In 1998, after 30 years of violence that left 3,500 people dead, peace was finally achieved in Northern Ireland. Now some are concerned that Brexit could be putting at risk the treaty that helped end the fighting, usually known as the Good Friday Agreement.
A critical part of that agreement was softening the border between Northern Ireland and the Republic of Ireland, which was militarized during the decades of violence known as the Troubles. Today, people and goods can pass freely across that border, thanks to the peace and the European Union’s policy of free movement between its member countries.
But if Britain leaves the E.U., it could potentially need to reestablish customs controls and entry points with Ireland. Many fear that returning such checkpoints to the border between Northern Ireland and Ireland — making it a “hard border” once more — would be reminiscent of the island’s dark past, potentially unleashing a new wave of instability.
“Both the U.K. and Ireland will have an obligation to honor the Good Friday Agreement, protect the peace and honor our commitment to the people of Ireland and Northern Ireland, that there won’t be a hard border,” Irish Prime Minister Leo Varadkar said Wednesday.
Former U.S. senator George J. Mitchell, who served as independent chairman of the Northern Ireland peace talks, wrote in The Washington Post in December that changing the status of the border “could increase the possibility of a resumption of violence.”
Those living there have similar concerns. As William Booth and Amanda Ferguson wrote for The Washington Post in November, some people just over the border in Northern Ireland “worry that a bungled Brexit could rekindle tensions and possibly lead to violence.” In recent days, hundreds of people have gathered by the border, holding signs and protesting the possibility of new restrictions.
But attempts to solve the issue have ground the Brexit process to a halt.
The withdrawal deal that British Prime Minister Theresa May struck with the E.U. included a provision known as the “backstop” to make sure that a hard border would not be reinstated in Ireland. The backstop specified that Northern Ireland would leave the E.U. customs union only when Britain and the E.U. were able to work out an arrangement to avoid a hard border. It was intended to give the two sides time to hash out a final deal on the issue after Britain leaves the block on March 29.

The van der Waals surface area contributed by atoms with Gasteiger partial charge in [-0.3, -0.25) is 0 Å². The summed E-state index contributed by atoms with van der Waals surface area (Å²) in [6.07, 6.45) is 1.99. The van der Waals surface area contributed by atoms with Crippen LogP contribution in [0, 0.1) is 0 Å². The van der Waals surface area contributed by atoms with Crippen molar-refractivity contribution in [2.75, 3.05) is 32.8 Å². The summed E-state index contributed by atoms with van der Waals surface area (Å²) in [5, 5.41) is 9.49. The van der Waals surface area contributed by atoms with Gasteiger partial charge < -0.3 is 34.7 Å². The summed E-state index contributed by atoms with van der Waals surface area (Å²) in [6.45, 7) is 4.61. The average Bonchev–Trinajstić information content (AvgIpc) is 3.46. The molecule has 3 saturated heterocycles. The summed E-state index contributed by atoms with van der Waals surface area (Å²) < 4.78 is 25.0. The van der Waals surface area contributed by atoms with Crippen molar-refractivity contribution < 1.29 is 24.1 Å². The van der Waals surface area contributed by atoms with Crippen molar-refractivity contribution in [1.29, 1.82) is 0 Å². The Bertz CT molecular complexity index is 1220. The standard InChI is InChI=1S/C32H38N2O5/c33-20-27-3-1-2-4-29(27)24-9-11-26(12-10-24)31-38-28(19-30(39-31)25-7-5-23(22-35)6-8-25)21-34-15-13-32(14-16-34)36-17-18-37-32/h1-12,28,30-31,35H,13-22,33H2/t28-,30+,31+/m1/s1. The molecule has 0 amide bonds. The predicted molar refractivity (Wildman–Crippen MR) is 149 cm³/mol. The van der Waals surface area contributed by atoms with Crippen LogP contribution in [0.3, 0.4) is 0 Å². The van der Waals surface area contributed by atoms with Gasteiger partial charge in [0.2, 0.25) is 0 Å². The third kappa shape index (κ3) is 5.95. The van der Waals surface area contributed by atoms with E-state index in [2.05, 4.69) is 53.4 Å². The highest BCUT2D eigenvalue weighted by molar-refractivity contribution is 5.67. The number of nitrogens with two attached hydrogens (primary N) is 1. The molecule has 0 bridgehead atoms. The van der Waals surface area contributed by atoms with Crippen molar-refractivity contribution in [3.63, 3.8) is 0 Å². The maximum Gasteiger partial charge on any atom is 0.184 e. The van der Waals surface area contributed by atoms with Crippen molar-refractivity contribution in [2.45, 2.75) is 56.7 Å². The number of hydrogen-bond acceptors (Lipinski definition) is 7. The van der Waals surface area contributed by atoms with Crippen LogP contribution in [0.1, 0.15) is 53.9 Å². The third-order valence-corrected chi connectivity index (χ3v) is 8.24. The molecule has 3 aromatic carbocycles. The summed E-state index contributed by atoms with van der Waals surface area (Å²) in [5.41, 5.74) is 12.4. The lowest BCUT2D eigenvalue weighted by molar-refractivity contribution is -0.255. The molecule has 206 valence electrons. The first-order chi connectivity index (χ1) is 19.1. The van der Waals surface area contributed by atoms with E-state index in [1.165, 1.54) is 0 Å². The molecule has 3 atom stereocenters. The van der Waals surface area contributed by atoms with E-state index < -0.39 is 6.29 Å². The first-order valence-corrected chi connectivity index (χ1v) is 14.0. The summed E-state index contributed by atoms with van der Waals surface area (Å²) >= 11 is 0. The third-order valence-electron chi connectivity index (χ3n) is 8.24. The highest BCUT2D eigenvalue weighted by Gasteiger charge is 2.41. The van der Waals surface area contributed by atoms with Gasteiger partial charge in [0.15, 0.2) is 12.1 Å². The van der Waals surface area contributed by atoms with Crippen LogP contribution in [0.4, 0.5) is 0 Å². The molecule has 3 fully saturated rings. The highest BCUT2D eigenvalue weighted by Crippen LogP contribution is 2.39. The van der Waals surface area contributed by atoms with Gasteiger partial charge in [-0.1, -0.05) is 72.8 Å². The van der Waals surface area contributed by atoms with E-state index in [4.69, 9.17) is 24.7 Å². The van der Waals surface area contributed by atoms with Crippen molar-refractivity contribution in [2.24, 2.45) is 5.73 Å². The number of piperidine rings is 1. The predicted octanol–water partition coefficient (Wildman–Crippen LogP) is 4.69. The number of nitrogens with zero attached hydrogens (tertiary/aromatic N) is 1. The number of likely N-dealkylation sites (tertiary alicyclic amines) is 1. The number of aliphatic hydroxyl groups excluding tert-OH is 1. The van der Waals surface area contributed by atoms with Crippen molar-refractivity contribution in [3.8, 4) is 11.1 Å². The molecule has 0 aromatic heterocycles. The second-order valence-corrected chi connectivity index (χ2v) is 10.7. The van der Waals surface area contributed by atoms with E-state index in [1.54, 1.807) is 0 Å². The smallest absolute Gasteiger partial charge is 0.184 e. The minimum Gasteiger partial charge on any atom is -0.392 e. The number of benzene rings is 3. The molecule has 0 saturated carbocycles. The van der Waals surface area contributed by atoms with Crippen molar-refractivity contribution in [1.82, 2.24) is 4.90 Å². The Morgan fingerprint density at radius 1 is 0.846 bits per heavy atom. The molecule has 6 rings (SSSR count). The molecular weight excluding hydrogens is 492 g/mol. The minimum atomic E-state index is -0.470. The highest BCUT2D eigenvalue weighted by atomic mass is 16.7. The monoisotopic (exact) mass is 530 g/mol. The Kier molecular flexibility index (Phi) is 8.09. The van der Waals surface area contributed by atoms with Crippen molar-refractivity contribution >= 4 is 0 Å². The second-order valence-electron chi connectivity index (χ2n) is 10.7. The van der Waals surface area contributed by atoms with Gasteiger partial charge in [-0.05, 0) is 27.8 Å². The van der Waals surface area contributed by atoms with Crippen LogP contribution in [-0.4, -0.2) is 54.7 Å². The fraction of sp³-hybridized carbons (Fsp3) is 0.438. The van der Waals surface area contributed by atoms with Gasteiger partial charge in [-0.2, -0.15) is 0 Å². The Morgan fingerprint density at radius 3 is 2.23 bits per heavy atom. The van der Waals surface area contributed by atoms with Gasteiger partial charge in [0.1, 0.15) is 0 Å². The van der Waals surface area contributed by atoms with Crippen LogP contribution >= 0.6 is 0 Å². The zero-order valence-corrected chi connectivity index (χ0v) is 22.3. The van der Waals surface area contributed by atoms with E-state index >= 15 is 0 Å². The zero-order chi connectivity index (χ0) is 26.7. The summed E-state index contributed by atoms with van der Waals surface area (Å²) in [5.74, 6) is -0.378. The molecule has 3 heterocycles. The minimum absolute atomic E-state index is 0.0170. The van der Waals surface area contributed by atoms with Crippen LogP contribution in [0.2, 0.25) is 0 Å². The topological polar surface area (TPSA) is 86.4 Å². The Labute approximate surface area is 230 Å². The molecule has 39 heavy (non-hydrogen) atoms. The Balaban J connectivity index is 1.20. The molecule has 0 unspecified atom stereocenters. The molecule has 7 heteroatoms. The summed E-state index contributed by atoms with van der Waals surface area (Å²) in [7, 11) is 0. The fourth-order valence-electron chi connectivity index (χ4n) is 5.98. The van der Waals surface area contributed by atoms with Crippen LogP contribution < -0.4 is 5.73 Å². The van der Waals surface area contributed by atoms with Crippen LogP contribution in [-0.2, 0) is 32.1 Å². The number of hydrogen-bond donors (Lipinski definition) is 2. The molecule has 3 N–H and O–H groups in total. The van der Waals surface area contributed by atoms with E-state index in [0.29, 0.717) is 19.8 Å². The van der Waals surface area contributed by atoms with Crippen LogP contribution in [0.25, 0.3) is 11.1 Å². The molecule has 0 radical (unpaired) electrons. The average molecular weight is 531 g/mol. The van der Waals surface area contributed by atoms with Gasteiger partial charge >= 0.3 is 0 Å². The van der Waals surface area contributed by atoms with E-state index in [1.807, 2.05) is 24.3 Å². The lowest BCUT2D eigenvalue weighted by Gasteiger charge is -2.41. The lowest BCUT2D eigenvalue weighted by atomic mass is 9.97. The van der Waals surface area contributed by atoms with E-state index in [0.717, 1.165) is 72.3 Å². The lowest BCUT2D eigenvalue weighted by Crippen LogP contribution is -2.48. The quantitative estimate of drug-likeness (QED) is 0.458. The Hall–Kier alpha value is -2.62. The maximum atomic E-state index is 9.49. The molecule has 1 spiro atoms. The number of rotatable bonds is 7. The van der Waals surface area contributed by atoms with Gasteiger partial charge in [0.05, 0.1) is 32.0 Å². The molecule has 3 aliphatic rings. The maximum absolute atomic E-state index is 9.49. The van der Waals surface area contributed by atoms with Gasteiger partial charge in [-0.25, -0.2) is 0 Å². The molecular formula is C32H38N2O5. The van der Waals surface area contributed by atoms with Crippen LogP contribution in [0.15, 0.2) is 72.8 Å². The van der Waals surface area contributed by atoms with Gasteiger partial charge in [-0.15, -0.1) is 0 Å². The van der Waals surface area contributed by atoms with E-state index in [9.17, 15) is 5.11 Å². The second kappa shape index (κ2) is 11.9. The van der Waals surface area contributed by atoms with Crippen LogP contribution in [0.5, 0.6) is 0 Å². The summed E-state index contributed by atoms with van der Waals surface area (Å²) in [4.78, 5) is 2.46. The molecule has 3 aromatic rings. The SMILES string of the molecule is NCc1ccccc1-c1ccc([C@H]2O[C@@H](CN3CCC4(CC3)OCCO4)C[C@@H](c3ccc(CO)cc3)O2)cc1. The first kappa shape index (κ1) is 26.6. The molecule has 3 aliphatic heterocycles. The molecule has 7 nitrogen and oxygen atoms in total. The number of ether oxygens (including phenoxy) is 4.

Instead, the backstop enraged May’s coalition partners, Northern Ireland’s Democratic Unionist Party, and many in her own Conservative Party. The dissidents argued that the backstop would essentially dismember Britain, placing Northern Ireland outside of it indefinitely.
After May’s deal went down to overwhelming defeat in January, the House of Commons voted to send her back to Brussels to try to secure “alternative arrangements” for the Irish border, prompting fears that those arrangements could include a hard border.
“What they have done is they’ve reneged on the backstop and reneged on the Good Friday Agreement,” Ian Blackford, a lawmaker from the Scottish National Party, said Tuesday.
May responded the following day, reiterating “the commitment of this government to the Belfast Good Friday agreement” and adding that Blackford’s remarks were “frankly irresponsible.” Blackford quipped back that “the only thing that is irresponsible is the actions of this prime minister.”
A hard border remains unlikely. European Commission President Jean-Claude Juncker said Wednesday that renegotiating the Brexit deal is not a possibility, as has the Irish government. Still, even the suggestion of such a move has many in Ireland on edge.
Ireland has now been put in “a desperate situation … through no fault of our own,” Diarmaid Ferriter, a professor of history at University College Dublin, told The Post. “It’s not Ireland’s doing, and we’re going to ultimately be the victims of it."